Peter Ganz

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Peter Ganz, Professor of Medieval German Language and Literature, during his last public appearance at the Anglo-German Colloquium 2005 in Somerville College, Oxford

Peter Felix Ganz (3 November 1920 in Mainz, Germany - 17 August 2006 in Oxford, England) was a German born Germanist who emigrated to Britain 1938 translated conversations of German nuclear scientists during Operation Epsilon in 1945 and became Professor at the University of Oxford.

Early life and education[edit]

Peter Ganz was the son of Dr Hermann Friedrich Ignaz Ganz and Dr Charlotte (Lotte), née Fromberg. He attended the Realgymnasium in Mainz[1] but was forced to leave it since his family was classed as Jewish. In November 1938, he was held for six weeks in the concentration camp at Buchenwald but was able to emigrate to England after that. After internment in the Isle of Man, he joined the Royal Pioneer Corps, then worked for the Combined Services Detailed Interrogation Centre (CSDIC) with Fritz Lustig.[2]

Career[edit]

At the end of the war he worked at Farm Hall listening to the captured nuclear scientists including Heisenberg, Otto Hahn and others as the atom bomb went off .

From 1948-49 Ganz worked as Assistant Lecturer at Royal Holloway College, London and from 1949-60 as Lecturer in German Philology and Medieval Literature at Westfield College, London. From 1963-72 he was a Fellow at Hertford College, Oxford, Professor of Medieval German Language and Literature and Fellow of St Edmund Hall, Oxford 1972-85 (Emeritus) where his successor was Nigel F Palmer (until 2013);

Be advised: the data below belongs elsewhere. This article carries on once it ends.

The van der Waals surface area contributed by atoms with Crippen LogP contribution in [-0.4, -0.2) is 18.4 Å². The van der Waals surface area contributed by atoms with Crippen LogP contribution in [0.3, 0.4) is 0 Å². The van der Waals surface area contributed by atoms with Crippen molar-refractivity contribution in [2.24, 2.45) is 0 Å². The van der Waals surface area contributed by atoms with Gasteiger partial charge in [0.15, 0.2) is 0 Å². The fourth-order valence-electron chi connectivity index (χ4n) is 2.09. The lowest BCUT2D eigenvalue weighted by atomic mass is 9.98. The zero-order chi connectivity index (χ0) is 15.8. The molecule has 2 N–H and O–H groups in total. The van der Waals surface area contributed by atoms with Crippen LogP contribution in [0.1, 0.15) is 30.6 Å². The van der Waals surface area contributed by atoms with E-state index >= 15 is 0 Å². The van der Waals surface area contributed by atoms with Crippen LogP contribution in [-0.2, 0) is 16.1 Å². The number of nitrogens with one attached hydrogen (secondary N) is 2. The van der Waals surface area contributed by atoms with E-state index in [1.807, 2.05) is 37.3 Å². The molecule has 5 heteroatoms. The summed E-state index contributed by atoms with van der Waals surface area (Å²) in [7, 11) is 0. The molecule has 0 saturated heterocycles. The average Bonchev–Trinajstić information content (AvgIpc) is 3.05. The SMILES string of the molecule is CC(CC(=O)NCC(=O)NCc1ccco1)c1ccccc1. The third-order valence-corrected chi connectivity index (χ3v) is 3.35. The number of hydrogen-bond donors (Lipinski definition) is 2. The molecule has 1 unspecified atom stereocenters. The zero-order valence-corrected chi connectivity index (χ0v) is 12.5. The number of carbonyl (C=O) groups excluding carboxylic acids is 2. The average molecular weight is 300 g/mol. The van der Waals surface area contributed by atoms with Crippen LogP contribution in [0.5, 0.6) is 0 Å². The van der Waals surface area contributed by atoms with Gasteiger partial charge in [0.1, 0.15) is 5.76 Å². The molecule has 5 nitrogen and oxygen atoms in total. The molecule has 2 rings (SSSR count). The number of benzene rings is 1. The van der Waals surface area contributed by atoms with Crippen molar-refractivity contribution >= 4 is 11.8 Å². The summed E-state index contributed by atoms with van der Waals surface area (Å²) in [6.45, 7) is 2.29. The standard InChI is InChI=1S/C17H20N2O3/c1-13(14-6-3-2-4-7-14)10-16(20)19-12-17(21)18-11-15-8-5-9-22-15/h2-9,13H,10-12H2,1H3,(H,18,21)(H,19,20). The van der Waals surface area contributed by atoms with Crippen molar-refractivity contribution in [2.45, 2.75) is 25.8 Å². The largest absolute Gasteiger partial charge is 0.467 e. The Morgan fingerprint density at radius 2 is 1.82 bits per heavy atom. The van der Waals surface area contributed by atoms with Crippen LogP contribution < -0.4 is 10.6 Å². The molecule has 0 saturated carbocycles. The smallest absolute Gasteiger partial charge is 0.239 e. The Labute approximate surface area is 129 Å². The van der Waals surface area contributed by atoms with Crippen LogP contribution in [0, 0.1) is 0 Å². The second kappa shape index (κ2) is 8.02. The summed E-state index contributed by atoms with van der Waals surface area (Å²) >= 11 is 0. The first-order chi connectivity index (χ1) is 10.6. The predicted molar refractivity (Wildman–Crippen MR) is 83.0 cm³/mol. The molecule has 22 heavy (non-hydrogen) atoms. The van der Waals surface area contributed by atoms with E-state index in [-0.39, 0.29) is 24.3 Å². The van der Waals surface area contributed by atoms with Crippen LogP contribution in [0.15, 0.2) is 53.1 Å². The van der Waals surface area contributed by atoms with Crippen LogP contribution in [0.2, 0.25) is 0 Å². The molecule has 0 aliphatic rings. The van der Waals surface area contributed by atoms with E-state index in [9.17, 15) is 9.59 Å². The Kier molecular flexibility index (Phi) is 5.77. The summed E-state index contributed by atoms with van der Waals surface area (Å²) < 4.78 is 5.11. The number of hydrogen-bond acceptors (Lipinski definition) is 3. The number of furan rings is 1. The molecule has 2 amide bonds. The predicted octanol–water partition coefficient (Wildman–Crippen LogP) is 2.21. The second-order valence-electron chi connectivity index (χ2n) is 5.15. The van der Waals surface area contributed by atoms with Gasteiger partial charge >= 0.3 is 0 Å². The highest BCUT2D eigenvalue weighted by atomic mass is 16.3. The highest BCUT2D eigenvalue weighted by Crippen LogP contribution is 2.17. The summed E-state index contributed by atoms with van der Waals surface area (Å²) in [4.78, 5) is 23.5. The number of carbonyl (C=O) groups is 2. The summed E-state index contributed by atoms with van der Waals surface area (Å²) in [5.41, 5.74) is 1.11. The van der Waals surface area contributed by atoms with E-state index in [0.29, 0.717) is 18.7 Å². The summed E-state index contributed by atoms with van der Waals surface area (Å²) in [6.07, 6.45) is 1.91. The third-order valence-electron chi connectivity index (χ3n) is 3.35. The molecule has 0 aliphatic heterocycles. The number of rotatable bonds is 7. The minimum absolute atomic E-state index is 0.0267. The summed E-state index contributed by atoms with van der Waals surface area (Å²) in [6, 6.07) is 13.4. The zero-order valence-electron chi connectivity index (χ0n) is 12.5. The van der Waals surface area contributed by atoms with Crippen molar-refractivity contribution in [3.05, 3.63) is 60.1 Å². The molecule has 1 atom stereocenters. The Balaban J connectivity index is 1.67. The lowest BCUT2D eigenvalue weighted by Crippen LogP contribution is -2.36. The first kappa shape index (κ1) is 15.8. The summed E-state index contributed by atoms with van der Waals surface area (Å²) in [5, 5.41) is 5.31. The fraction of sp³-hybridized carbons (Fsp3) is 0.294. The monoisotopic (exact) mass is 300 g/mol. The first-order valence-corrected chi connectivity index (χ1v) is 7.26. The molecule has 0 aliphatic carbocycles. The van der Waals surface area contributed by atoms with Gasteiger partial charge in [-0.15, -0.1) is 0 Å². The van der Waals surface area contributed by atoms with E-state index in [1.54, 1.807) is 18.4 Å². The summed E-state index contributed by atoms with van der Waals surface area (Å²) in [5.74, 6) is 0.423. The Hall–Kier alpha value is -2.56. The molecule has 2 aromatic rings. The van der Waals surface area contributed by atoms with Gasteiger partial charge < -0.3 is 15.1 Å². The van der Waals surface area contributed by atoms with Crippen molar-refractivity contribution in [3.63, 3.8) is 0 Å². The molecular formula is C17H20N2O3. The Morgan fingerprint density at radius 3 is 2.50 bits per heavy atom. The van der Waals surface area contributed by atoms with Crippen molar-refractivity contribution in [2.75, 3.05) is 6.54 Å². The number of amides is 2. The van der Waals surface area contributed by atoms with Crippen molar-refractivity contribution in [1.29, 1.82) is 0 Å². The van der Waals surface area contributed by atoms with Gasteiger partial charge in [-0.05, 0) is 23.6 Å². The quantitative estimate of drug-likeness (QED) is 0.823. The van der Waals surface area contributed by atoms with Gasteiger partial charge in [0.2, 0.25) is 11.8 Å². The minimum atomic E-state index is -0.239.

He was a Resident Fellow, Herzog August Library, Wolfenbüttel 1985-88. He co-founded the Anglo-German Colloquium, a biennial meeting of British and German medieval Germanists, and edited the Oxford German Studies from 1978–90 and the PBB from 1976–90.

Personal life[edit]

In 1949, he married Rosemary Allen (died 1986). They had two sons: Adam Ganz (a writer who also wrote a play on his father's experiences at Farm Hall)[3] and David Ganz (until 2010 Professor of Paleography at King's College London),[4] and two daughters: Deborah Ganz and Rachel Ganz.[5] After Rosemary Allen had died in 1986, he married Nicolette Mout (Professor of Modern History) in 1987.[6]

Orders and awards[edit]

In 1973, he received the Große Bundesverdienstkreuz in acknowledgement of his services in establishing scholarly exchange between English and German Germanists, and in 1993 an honorary doctorate of the Universität Erlangen-Nürnberg.[7]

Selected publications[edit]

  • Der Einfluss des Englischen auf den deutschen Wortschatz (1957)
  • Gottfried von Strassburg's Tristan (1978)
  • editor: Dukus Horant
  • editor: Burckhardt's lectures Über das Studium der Geschichte (1982, also as volume 10 of the Kritische Gesamtausgabe, 2000)

References[edit]

  1. ^ "German newspaper article on the history of the Ganz family". Allgemeine-zeitung.de. Retrieved 25 October 2014. 
  2. ^ "News article on Fritz Lustig". Thejc.com. Retrieved 25 October 2014.  and "Fritz Lustig's comment on a blog about Farm Hall". Ann Finkbeiner. Retrieved 1 January 2016. 
  3. ^ "Recording of the Radio Play Nuclear Reactions". Royalholloway.ac.uk. Retrieved 25 October 2014. 
  4. ^ John Crace. "Guardian Article on the Retirement of David Ganz". the Guardian. Retrieved 25 October 2014. 
  5. ^ "Obituary Independent". The Independent. Retrieved 25 October 2014. 
  6. ^ "Staff page Nicolette Mout at Leiden University". Hum.leiden.edu. Retrieved 25 October 2014. 
  7. ^ "Obituary in the Library News" (PDF). HAB Wolfenbüttel. Retrieved 25 October 2014. 

External links[edit]